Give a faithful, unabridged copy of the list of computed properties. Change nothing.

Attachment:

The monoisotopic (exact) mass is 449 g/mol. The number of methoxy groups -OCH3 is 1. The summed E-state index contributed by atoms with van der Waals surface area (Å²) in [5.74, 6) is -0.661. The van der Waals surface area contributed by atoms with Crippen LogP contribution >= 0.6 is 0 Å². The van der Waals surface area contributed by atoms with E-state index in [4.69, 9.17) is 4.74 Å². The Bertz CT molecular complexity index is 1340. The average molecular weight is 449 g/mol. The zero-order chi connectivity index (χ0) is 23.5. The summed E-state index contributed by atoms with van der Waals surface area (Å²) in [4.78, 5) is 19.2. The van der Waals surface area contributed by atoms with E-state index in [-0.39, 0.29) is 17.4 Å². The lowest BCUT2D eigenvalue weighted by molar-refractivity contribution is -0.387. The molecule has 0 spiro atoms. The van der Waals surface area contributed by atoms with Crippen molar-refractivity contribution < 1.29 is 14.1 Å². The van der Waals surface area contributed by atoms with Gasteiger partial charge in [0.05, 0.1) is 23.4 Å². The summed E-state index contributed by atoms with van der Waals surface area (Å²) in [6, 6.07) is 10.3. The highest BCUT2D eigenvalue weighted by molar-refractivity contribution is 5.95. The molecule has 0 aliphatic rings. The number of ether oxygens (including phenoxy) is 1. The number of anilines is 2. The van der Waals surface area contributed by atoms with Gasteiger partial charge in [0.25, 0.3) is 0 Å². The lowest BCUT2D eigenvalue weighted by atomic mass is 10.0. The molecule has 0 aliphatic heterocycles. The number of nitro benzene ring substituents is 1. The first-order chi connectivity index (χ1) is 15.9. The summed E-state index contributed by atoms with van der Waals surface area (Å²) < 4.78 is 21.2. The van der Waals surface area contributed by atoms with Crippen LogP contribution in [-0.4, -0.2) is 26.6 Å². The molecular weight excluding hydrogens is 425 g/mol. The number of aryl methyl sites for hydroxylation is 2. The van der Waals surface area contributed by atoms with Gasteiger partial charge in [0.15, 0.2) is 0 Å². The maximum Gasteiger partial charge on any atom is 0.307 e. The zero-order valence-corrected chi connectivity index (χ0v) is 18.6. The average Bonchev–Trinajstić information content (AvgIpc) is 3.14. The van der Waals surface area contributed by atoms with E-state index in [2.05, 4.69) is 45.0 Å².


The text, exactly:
The monoisotopic (exact) mass is 449 g/mol. The number of methoxy groups -OCH3 is 1. The summed E-state index contributed by atoms with van der Waals surface area (Å²) in [5.74, 6) is -0.661. The van der Waals surface area contributed by atoms with Crippen LogP contribution >= 0.6 is 0 Å². The van der Waals surface area contributed by atoms with E-state index in [4.69, 9.17) is 4.74 Å². The Bertz CT molecular complexity index is 1340. The average molecular weight is 449 g/mol. The zero-order chi connectivity index (χ0) is 23.5. The summed E-state index contributed by atoms with van der Waals surface area (Å²) in [4.78, 5) is 19.2. The van der Waals surface area contributed by atoms with E-state index in [-0.39, 0.29) is 17.4 Å². The lowest BCUT2D eigenvalue weighted by molar-refractivity contribution is -0.387. The molecule has 0 spiro atoms. The van der Waals surface area contributed by atoms with Crippen molar-refractivity contribution < 1.29 is 14.1 Å². The van der Waals surface area contributed by atoms with Gasteiger partial charge in [0.05, 0.1) is 23.4 Å². The summed E-state index contributed by atoms with van der Waals surface area (Å²) in [6, 6.07) is 10.3. The highest BCUT2D eigenvalue weighted by molar-refractivity contribution is 5.95. The molecule has 0 aliphatic rings. The number of ether oxygens (including phenoxy) is 1. The number of anilines is 2. The van der Waals surface area contributed by atoms with Gasteiger partial charge in [0.25, 0.3) is 0 Å². The lowest BCUT2D eigenvalue weighted by atomic mass is 10.0. The molecule has 0 aliphatic heterocycles. The number of nitro benzene ring substituents is 1. The first-order chi connectivity index (χ1) is 15.9. The summed E-state index contributed by atoms with van der Waals surface area (Å²) < 4.78 is 21.2. The van der Waals surface area contributed by atoms with Crippen LogP contribution in [-0.4, -0.2) is 26.6 Å². The molecular weight excluding hydrogens is 425 g/mol. The number of aryl methyl sites for hydroxylation is 2. The van der Waals surface area contributed by atoms with Gasteiger partial charge in [0.15, 0.2) is 0 Å². The maximum Gasteiger partial charge on any atom is 0.307 e. The zero-order valence-corrected chi connectivity index (χ0v) is 18.6. The average Bonchev–Trinajstić information content (AvgIpc) is 3.14. The van der Waals surface area contributed by atoms with E-state index in [2.05, 4.69) is 45.0 Å².